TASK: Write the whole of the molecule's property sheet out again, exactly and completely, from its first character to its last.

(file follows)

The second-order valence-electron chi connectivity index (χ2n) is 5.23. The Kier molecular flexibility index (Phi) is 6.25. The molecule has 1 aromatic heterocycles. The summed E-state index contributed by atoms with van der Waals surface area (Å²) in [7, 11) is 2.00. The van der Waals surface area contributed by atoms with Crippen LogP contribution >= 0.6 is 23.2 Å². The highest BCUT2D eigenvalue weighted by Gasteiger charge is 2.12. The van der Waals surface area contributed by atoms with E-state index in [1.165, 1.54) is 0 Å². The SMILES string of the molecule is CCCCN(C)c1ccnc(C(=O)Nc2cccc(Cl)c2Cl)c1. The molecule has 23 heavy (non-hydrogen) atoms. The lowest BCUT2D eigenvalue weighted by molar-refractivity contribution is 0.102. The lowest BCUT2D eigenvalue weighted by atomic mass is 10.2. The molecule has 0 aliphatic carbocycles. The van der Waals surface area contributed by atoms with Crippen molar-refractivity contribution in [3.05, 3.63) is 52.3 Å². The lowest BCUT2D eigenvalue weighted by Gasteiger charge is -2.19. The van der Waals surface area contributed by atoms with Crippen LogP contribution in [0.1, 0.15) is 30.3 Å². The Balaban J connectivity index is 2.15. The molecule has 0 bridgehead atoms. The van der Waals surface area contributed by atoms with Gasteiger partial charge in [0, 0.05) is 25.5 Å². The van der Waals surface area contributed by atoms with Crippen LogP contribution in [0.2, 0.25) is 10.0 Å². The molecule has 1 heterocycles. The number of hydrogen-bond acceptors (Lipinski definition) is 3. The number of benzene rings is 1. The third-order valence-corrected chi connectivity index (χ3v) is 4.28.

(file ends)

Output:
The second-order valence-electron chi connectivity index (χ2n) is 5.23. The Kier molecular flexibility index (Phi) is 6.25. The molecule has 1 aromatic heterocycles. The summed E-state index contributed by atoms with van der Waals surface area (Å²) in [7, 11) is 2.00. The van der Waals surface area contributed by atoms with Crippen LogP contribution >= 0.6 is 23.2 Å². The highest BCUT2D eigenvalue weighted by Gasteiger charge is 2.12. The van der Waals surface area contributed by atoms with E-state index in [1.165, 1.54) is 0 Å². The SMILES string of the molecule is CCCCN(C)c1ccnc(C(=O)Nc2cccc(Cl)c2Cl)c1. The molecule has 23 heavy (non-hydrogen) atoms. The lowest BCUT2D eigenvalue weighted by molar-refractivity contribution is 0.102. The lowest BCUT2D eigenvalue weighted by atomic mass is 10.2. The molecule has 0 aliphatic carbocycles. The van der Waals surface area contributed by atoms with Crippen molar-refractivity contribution in [3.05, 3.63) is 52.3 Å². The lowest BCUT2D eigenvalue weighted by Gasteiger charge is -2.19. The van der Waals surface area contributed by atoms with Crippen LogP contribution in [0.1, 0.15) is 30.3 Å². The Balaban J connectivity index is 2.15. The molecule has 0 bridgehead atoms. The van der Waals surface area contributed by atoms with Gasteiger partial charge in [0, 0.05) is 25.5 Å². The van der Waals surface area contributed by atoms with Crippen LogP contribution in [0.2, 0.25) is 10.0 Å². The molecule has 1 heterocycles. The number of hydrogen-bond acceptors (Lipinski definition) is 3. The number of benzene rings is 1. The third-order valence-corrected chi connectivity index (χ3v) is 4.28.